Skip to comments.“And With Your Spirit” – It’s Not What You Think
Posted on 05/27/2010 3:00:07 AM PDT by markomalley
Of all the questions Ive had about the New Translation of the Roman Missal the most common revolves around the response of the people And with your spirit as a replacement for the current And also with you. One woman said to me, It sounds as if our bodies no longer matter?
Flawed Premise? Most of the controversy around the issue is premised on a notion that the current expression And also with you is a more formal equivalent of Same to you. As if, when the Priest says The Lord be with you and the congregation were to respond Same to you, Father. But this is not really what is being said by the congregation or what is meant by the Latin response et cum spiritu tuo (and with your spirit). The current translation is not only inaccurate, it is misleading because most people think they are say same to you, Father.
Well, if that isnt what is being said, what really is being said? In effect, the expression et cum spiritu tuo (soon to be accurately translated and with your spirit) is an acknowledgement by the congregation of the grace and presence of Christ who is present and operative in the spirit or soul of the celebrant. Christs Spirit is present in the priest in a unique way in virtue of his ordination. Hence what the dialogue means is:
This understanding of the dialogue was not uncommon among the Fathers of Church. For example St. John Chrysostom wrote:
If the Holy Spirit were not in our Bishop [referring to Bishop Flavian of Antioch] when he gave the peace to all shortly before ascending to his holy sanctuary, you would not have replied to him all together, And with your spirit. This is why you reply with this expression .reminding yourselves by this reply that he who is here does nothing of his own power, nor are the offered gifts the work of human nature, but is it the grace of the Spirit present and hovering over all things which prepared that mystic sacrifice. (Pentecost Homily)
The priest or bishop who celebrates Mass is configured to Christ by the Sacrament of Holy Orders. The Spirit of Christ is in him in a unique way that is unlike any other non-ordained member of the congregation. The priest acts in persona Christi. That is, Christ personally ministers through him in such a way that we say that Christ is the true priest and celebrant of every Mass. The phrase and with your spirit is an acknowledgment and statement of faith in this fact. The congregation says in effect, We acknowledge the Spirit, presence and grace of Christ in your spirit father.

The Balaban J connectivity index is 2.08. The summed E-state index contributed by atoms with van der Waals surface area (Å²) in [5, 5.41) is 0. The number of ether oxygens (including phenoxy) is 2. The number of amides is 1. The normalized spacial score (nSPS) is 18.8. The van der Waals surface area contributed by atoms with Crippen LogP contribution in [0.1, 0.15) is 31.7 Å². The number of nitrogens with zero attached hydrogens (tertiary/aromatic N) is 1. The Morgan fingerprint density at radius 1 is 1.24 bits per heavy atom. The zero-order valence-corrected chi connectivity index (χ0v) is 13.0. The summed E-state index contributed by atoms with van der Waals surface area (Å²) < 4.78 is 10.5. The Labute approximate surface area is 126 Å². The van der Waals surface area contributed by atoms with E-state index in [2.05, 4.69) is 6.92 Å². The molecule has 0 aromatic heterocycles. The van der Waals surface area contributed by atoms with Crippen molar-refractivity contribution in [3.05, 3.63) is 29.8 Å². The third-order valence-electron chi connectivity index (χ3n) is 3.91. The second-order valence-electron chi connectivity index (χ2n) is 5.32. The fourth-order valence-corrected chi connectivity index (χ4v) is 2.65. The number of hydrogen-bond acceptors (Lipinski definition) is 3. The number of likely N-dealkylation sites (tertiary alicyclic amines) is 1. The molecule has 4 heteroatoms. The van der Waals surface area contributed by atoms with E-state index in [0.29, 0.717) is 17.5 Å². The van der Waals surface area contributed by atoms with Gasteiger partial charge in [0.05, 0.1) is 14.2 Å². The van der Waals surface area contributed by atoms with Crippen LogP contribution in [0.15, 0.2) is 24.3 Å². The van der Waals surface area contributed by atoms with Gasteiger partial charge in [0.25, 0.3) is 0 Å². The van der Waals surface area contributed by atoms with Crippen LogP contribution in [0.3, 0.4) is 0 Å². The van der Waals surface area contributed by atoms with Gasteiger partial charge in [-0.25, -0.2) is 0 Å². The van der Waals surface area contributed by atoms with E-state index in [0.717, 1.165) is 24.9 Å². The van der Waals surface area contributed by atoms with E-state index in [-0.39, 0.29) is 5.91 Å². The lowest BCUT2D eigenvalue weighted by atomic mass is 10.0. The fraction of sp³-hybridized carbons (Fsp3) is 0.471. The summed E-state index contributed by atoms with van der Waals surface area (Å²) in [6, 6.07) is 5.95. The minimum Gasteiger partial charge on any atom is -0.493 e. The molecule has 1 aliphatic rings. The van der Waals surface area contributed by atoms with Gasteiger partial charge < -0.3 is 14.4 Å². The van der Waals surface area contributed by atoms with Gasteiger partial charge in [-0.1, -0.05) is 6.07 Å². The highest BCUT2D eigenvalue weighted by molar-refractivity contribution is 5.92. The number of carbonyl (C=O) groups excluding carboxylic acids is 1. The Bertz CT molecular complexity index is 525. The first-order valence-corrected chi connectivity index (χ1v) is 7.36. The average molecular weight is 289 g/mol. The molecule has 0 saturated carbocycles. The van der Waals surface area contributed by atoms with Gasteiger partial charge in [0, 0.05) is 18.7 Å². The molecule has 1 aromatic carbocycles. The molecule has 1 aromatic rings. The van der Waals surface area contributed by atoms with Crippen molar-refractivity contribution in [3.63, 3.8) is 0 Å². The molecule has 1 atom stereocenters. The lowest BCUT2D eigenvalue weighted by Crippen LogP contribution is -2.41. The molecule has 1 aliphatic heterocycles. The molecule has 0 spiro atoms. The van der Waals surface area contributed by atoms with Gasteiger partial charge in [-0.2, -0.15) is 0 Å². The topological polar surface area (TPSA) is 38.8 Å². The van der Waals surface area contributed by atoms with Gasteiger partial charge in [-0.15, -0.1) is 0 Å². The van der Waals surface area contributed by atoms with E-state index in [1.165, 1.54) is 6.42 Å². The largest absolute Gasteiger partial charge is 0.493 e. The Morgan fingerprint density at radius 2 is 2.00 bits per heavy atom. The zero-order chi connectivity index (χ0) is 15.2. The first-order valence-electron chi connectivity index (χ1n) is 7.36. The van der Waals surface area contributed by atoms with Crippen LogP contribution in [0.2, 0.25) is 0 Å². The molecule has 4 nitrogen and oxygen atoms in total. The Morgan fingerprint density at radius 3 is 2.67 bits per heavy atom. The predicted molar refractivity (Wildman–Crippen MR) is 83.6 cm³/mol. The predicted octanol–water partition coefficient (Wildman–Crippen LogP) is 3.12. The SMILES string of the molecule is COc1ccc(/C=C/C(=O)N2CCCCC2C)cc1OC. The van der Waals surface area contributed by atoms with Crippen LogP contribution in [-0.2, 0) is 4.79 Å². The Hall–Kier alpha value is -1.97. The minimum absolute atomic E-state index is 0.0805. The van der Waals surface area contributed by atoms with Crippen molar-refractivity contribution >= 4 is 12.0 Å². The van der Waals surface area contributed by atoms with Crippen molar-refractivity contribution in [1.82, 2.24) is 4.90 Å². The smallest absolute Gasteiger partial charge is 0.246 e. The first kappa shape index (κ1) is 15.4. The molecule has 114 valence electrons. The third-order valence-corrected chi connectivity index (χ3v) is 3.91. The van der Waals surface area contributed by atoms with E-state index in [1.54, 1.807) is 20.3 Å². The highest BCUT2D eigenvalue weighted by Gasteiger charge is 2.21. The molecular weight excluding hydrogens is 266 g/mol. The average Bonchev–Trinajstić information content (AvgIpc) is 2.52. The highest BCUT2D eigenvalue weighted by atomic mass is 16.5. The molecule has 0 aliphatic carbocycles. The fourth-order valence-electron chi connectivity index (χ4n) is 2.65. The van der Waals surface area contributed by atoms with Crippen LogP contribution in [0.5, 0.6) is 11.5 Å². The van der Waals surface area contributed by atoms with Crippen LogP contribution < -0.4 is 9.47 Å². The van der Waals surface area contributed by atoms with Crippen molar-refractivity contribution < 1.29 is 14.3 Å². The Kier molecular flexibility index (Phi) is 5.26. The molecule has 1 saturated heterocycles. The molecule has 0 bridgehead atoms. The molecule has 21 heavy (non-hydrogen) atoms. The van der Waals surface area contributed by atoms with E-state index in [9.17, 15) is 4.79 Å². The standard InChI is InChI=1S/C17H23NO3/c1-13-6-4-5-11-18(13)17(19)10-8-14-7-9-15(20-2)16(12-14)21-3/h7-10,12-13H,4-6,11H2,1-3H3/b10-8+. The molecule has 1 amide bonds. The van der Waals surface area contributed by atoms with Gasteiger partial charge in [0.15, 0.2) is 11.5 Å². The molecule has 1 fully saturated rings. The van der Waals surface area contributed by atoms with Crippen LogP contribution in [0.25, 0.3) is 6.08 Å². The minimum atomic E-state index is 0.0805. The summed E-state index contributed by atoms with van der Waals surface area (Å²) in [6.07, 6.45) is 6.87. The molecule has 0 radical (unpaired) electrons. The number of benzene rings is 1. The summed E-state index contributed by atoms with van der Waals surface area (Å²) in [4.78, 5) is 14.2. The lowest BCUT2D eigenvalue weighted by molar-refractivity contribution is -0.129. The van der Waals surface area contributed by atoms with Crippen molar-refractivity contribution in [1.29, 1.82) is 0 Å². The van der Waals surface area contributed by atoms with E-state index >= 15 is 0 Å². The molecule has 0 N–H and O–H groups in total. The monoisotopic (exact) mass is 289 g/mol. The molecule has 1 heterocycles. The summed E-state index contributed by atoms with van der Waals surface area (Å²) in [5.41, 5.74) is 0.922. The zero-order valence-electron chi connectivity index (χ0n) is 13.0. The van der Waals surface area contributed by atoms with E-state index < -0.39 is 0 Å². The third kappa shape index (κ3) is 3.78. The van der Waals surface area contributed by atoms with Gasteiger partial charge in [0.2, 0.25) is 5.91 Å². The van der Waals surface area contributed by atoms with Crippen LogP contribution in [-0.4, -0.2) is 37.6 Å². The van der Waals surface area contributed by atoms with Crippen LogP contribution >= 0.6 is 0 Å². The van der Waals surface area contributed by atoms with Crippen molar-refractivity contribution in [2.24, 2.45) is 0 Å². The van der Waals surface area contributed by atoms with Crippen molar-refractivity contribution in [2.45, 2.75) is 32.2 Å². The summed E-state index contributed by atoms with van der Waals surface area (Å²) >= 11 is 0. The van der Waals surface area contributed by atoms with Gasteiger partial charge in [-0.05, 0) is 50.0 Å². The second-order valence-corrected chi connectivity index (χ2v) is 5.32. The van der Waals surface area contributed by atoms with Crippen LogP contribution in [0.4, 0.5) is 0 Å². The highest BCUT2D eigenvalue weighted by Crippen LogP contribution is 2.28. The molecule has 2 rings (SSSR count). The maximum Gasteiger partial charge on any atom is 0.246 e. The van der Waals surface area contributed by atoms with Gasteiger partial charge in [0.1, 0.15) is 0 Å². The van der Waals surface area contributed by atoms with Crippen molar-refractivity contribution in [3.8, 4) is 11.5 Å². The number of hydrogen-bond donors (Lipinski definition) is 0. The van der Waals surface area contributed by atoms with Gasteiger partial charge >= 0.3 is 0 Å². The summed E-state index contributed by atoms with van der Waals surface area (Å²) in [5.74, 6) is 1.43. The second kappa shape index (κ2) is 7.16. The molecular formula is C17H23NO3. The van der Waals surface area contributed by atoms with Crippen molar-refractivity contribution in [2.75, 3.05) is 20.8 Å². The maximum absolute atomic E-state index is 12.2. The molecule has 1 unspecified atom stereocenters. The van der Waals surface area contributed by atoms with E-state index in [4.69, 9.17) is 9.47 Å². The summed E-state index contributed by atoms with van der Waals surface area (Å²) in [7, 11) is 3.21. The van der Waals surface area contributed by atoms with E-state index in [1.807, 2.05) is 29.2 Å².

A hat tip to Louie Verrechio for bringing this to my attention and for the quote from St, John Chrysostom. You can read his article here: No Mere Greeting
This understanding of the Greeting and response is confirmed by the fact that only a Bishop, priest or deacon may give the greeting The Lord be with you and hence receive the response, and with your spirit. For example the General Instruction for the Celebration of Mass in the Absence of a Priest says:
The layperson is not to use words that are proper to a priest or deacon and is to omit rites that are too readily associated with the Mass, for example, greetings especially The Lord be with you and dismissals, since these might give the impression that the layperson is a sacred minister. (SCAP # 39)
Disclaimer: Not all Sacramental Theologians accept this line of thinking. There is seldom perfect agreement on most things liturgical and how they are historically understood. However the view presented here seems largely to be the thinking in Rome and on the Vox Clara Commission which is responsible for overseeing the New Translation. I attended a gathering of all the priests of the Archdiocese of Washington yesterday on the topic of the New Translation. Msgr. Anthony Sherman, who is coordinating the implementation of the New Translation for the United States Council of Catholic Bishops (USCCB), confirmed for us that this is part of the thinking in returning to the older and with your spirit translation. The other reason is that almost all of the other major language translations render the Latin et cum spiritu tuo as And with your spirit.
My son emailed me a list of the changes to the traditional Catholic Mass/Prayers. I just don’t like them, maybe I’m an oldtimer (47 yo) but they sound a bit politically correct. That was my impression.
A lot of the controversy about this has come from the more liberal wing of the Church...because they are too "challenging" for the "sheeple" to understand.
In fact, this new translation is a whole lot more faithful to the original Latin text of the Novus Ordo.
And the other, other reason is that the Church has been saying this as far back as we can remember.
They are as old as the Church. The manner to which you are accustomed and, indeed, with which you grew up is only as old as you are and goes back to Vatican II liturgical innovations in 1964.
Far from Politically correct.
What they are correct to is the translation from the Latin Vulgate. Check out the Latin and Douay Rheims translations that annalex post to the Daily Readings threads — and you will see the similarities.
Saying it for a long, long time!!!!!
I have always thought that the current translations were very politically correct sounding. The new ones actually strike me as the opposite, and sound much more intentionally religious and sacred.
I’m fine with St. John Chrysostom’s explanation of “and with your spirit”, but even if the phrase is just “Semitic parallelism” as some maintain and is just a fancy Hebraic way of saying “and also with you”, we should still say “and with your spirit” for that very reason. If it is Semitic parallelism, then it is a link to the most ancient form of the liturgy, i.e., when it was still organically connected with Jewish practices of the time of Jesus and the apostles.
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